What’s the news: The AMA and 110 other organizations representing hundreds of thousands of American physicians are urging Congress to refine surprise billing legislation to ensure the final version targeting unanticipated out-of-network care “represents a fair, market-based approach that treats all stakeholders equally while protecting patient access to care.”
Why it matters for patients and physicians: There are instances when unanticipated coverage gaps happen “and patients unknowingly or without a choice receive care from an out-of-network physician or other provider.”
In those cases, the physicians’ letter says, “patients should be held harmless for any costs above their in-network cost-sharing, and their cost-sharing should count toward deductibles and out-of-pocket maximums. Patients should be completely removed from any subsequent payment disputes between their health insurance company and an out-of-network provider when they experience an unanticipated coverage gap,” says the letter, sent Oct. 16 to congressional leaders and broadly shared with members of the U.S. House and Senate.
However, “rate-setting provisions in current bills further shift marketplace leverage to health insurers at the expense of providers.” That “will likely lead to access problems for patients seeking hospital-based care from on-call specialists, as well as precipitate staffing shortages in rural areas and other underserved communities.”
More than 80% of the budgetary impact of the rate-setting mechanism in the “Lower Health Care Costs Act” (S. 1895) “would arise from changes to in-network payment rates,” according to the analysis conducted by the Congressional Budget Office, which reached a similar conclusion regarding another bill, the “No Surprises Act” (H.R. 2328).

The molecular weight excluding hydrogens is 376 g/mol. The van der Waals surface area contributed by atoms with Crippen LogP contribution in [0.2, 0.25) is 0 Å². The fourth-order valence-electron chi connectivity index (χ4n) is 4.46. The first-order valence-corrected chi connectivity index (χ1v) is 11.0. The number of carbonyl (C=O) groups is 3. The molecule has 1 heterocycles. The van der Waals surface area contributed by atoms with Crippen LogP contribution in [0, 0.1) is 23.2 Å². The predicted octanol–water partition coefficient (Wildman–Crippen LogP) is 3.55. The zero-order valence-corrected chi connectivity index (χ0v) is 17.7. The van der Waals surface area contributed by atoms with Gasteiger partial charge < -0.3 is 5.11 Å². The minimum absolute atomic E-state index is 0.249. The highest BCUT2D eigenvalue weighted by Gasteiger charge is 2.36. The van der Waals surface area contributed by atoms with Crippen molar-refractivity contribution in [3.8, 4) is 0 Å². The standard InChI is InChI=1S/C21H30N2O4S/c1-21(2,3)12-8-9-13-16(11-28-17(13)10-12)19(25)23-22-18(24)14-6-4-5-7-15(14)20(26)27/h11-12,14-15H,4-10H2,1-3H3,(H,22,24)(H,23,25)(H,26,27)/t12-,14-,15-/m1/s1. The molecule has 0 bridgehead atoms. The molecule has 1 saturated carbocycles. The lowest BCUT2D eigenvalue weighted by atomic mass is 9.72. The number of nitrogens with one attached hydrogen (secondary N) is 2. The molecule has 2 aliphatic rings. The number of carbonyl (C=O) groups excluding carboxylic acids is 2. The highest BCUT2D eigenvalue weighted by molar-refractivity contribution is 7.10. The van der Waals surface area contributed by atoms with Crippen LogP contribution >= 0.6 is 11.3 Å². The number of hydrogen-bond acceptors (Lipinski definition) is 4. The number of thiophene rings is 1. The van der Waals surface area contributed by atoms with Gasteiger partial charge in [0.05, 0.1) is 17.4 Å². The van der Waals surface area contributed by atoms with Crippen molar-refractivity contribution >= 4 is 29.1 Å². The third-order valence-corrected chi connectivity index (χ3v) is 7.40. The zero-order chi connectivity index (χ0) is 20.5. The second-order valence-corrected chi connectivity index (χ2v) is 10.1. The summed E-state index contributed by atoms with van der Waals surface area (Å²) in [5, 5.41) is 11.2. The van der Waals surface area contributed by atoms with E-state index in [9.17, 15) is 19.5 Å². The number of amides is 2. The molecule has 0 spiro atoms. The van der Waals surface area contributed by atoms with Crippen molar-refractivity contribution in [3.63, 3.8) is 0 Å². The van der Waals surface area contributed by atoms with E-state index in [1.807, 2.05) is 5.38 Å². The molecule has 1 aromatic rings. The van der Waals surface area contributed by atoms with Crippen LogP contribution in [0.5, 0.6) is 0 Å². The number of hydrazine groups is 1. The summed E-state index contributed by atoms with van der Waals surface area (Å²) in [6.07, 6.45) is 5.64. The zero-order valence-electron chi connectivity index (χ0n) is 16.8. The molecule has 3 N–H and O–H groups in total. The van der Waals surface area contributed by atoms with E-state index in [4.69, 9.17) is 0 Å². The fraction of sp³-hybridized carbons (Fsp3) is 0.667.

The end result? “In-network providers who have not contributed to the problem will bear the impact of the rate-setting scheme,” says the letter sent by the AMA and the other physician organizations.
Physicians point to the success that New York state has had with a law mandating an independent dispute-resolution (IDR) process to deal with medical bills arising from unanticipated out-of-network care. New York patients have saved $400 million-plus on emergency care alone and out-of-network billing has fallen 34% since 2015, according to New York State Department of Financial Services Supervisor Linda Lacewell.
What’s next: The AMA and the other physician organizations signing onto the letter recommend specific fixes to the “No Surprises Act” to:
- Lower the $1,250 threshold to trigger an appeals process.
- Allow for IDR batching of claims involving identical plans and providers, and the same or similar procedures that happen within a reasonable time frame.
- Change the initial payment to reflect a commercially reasonable rate based on actual local charges determined through an independent claims database.
- Establish measurable and enforceable network adequacy requirements.
Congress is expected to act in the coming months.